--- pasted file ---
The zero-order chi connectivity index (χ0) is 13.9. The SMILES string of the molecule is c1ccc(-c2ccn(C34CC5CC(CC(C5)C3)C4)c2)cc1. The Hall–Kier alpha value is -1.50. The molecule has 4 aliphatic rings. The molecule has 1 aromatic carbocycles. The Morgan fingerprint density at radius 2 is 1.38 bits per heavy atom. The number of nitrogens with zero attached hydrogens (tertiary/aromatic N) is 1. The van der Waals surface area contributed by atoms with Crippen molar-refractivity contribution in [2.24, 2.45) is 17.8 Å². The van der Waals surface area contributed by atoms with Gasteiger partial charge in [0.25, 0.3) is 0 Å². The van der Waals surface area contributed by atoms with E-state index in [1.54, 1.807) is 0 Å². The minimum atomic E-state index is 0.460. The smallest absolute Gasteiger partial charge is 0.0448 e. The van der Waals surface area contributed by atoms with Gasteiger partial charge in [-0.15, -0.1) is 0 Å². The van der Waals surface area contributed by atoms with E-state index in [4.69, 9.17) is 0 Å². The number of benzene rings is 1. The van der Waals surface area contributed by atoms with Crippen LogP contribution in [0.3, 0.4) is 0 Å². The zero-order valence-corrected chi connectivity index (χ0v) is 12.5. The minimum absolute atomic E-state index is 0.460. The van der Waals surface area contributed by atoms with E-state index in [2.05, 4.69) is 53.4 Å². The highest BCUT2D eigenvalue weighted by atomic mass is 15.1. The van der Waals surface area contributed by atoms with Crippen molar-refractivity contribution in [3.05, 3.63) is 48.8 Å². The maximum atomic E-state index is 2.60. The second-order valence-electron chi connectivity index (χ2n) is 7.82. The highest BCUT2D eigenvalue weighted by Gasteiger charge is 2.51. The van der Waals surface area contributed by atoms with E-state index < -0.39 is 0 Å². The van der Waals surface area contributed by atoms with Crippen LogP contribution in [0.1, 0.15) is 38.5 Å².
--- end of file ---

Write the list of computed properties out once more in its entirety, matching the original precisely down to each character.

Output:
The zero-order chi connectivity index (χ0) is 13.9. The SMILES string of the molecule is c1ccc(-c2ccn(C34CC5CC(CC(C5)C3)C4)c2)cc1. The Hall–Kier alpha value is -1.50. The molecule has 4 aliphatic rings. The molecule has 1 aromatic carbocycles. The Morgan fingerprint density at radius 2 is 1.38 bits per heavy atom. The number of nitrogens with zero attached hydrogens (tertiary/aromatic N) is 1. The van der Waals surface area contributed by atoms with Crippen molar-refractivity contribution in [2.24, 2.45) is 17.8 Å². The van der Waals surface area contributed by atoms with Gasteiger partial charge in [0.25, 0.3) is 0 Å². The van der Waals surface area contributed by atoms with E-state index in [1.54, 1.807) is 0 Å². The minimum atomic E-state index is 0.460. The smallest absolute Gasteiger partial charge is 0.0448 e. The van der Waals surface area contributed by atoms with Gasteiger partial charge in [-0.15, -0.1) is 0 Å². The van der Waals surface area contributed by atoms with E-state index in [4.69, 9.17) is 0 Å². The number of benzene rings is 1. The van der Waals surface area contributed by atoms with Crippen LogP contribution in [0.3, 0.4) is 0 Å². The zero-order valence-corrected chi connectivity index (χ0v) is 12.5. The minimum absolute atomic E-state index is 0.460. The van der Waals surface area contributed by atoms with E-state index in [2.05, 4.69) is 53.4 Å². The highest BCUT2D eigenvalue weighted by atomic mass is 15.1. The van der Waals surface area contributed by atoms with Crippen molar-refractivity contribution in [3.05, 3.63) is 48.8 Å². The maximum atomic E-state index is 2.60. The second-order valence-electron chi connectivity index (χ2n) is 7.82. The highest BCUT2D eigenvalue weighted by Gasteiger charge is 2.51. The van der Waals surface area contributed by atoms with E-state index < -0.39 is 0 Å². The van der Waals surface area contributed by atoms with Crippen LogP contribution in [0.1, 0.15) is 38.5 Å².